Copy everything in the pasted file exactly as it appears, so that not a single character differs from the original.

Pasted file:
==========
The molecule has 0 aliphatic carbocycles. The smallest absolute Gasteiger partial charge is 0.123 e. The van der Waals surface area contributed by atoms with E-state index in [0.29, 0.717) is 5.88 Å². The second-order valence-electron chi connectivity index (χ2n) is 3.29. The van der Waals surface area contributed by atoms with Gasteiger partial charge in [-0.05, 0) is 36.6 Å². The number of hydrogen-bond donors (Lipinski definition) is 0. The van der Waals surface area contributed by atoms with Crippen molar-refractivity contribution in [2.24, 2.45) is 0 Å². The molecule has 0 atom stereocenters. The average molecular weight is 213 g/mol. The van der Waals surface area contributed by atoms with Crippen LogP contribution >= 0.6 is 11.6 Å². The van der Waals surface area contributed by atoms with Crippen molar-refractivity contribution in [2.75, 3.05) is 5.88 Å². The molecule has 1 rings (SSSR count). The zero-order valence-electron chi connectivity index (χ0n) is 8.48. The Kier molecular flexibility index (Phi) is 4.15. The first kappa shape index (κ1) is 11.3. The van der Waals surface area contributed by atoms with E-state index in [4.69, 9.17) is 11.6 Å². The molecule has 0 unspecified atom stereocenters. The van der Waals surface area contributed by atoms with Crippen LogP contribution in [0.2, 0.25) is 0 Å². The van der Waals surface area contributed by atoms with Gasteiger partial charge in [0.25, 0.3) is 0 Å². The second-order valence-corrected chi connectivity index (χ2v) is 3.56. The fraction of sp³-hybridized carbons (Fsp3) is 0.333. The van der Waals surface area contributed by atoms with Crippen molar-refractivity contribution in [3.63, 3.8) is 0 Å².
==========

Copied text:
The molecule has 0 aliphatic carbocycles. The smallest absolute Gasteiger partial charge is 0.123 e. The van der Waals surface area contributed by atoms with E-state index in [0.29, 0.717) is 5.88 Å². The second-order valence-electron chi connectivity index (χ2n) is 3.29. The van der Waals surface area contributed by atoms with Gasteiger partial charge in [-0.05, 0) is 36.6 Å². The number of hydrogen-bond donors (Lipinski definition) is 0. The van der Waals surface area contributed by atoms with Crippen molar-refractivity contribution in [2.24, 2.45) is 0 Å². The molecule has 0 atom stereocenters. The average molecular weight is 213 g/mol. The van der Waals surface area contributed by atoms with Crippen LogP contribution >= 0.6 is 11.6 Å². The van der Waals surface area contributed by atoms with Crippen molar-refractivity contribution in [2.75, 3.05) is 5.88 Å². The molecule has 1 rings (SSSR count). The zero-order valence-electron chi connectivity index (χ0n) is 8.48. The Kier molecular flexibility index (Phi) is 4.15. The first kappa shape index (κ1) is 11.3. The van der Waals surface area contributed by atoms with E-state index in [4.69, 9.17) is 11.6 Å². The molecule has 0 unspecified atom stereocenters. The van der Waals surface area contributed by atoms with Crippen LogP contribution in [0.2, 0.25) is 0 Å². The van der Waals surface area contributed by atoms with Gasteiger partial charge in [0.25, 0.3) is 0 Å². The second-order valence-corrected chi connectivity index (χ2v) is 3.56. The fraction of sp³-hybridized carbons (Fsp3) is 0.333. The van der Waals surface area contributed by atoms with Crippen molar-refractivity contribution in [3.63, 3.8) is 0 Å².